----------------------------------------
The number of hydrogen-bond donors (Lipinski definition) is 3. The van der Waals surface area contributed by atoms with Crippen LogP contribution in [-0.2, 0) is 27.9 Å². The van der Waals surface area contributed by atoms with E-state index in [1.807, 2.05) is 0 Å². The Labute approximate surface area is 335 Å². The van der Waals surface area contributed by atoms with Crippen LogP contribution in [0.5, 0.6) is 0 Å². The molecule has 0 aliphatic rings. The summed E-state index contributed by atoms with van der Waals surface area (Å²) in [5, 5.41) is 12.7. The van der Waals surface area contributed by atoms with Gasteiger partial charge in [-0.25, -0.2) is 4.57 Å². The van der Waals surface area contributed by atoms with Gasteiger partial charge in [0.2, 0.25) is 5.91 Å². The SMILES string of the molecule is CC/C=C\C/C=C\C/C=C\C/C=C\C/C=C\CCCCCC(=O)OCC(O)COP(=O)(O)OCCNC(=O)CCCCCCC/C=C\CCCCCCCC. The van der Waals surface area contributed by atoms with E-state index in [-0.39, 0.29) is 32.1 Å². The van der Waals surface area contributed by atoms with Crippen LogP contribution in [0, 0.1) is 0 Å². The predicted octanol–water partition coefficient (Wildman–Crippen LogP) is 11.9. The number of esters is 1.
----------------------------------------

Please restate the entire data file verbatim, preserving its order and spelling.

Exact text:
The number of hydrogen-bond donors (Lipinski definition) is 3. The van der Waals surface area contributed by atoms with Crippen LogP contribution in [-0.2, 0) is 27.9 Å². The van der Waals surface area contributed by atoms with E-state index in [1.807, 2.05) is 0 Å². The Labute approximate surface area is 335 Å². The van der Waals surface area contributed by atoms with Crippen LogP contribution in [0.5, 0.6) is 0 Å². The molecule has 0 aliphatic rings. The summed E-state index contributed by atoms with van der Waals surface area (Å²) in [5, 5.41) is 12.7. The van der Waals surface area contributed by atoms with Gasteiger partial charge in [-0.25, -0.2) is 4.57 Å². The van der Waals surface area contributed by atoms with Gasteiger partial charge in [0.2, 0.25) is 5.91 Å². The SMILES string of the molecule is CC/C=C\C/C=C\C/C=C\C/C=C\C/C=C\CCCCCC(=O)OCC(O)COP(=O)(O)OCCNC(=O)CCCCCCC/C=C\CCCCCCCC. The van der Waals surface area contributed by atoms with E-state index in [-0.39, 0.29) is 32.1 Å². The van der Waals surface area contributed by atoms with Crippen LogP contribution in [0, 0.1) is 0 Å². The predicted octanol–water partition coefficient (Wildman–Crippen LogP) is 11.9. The number of esters is 1.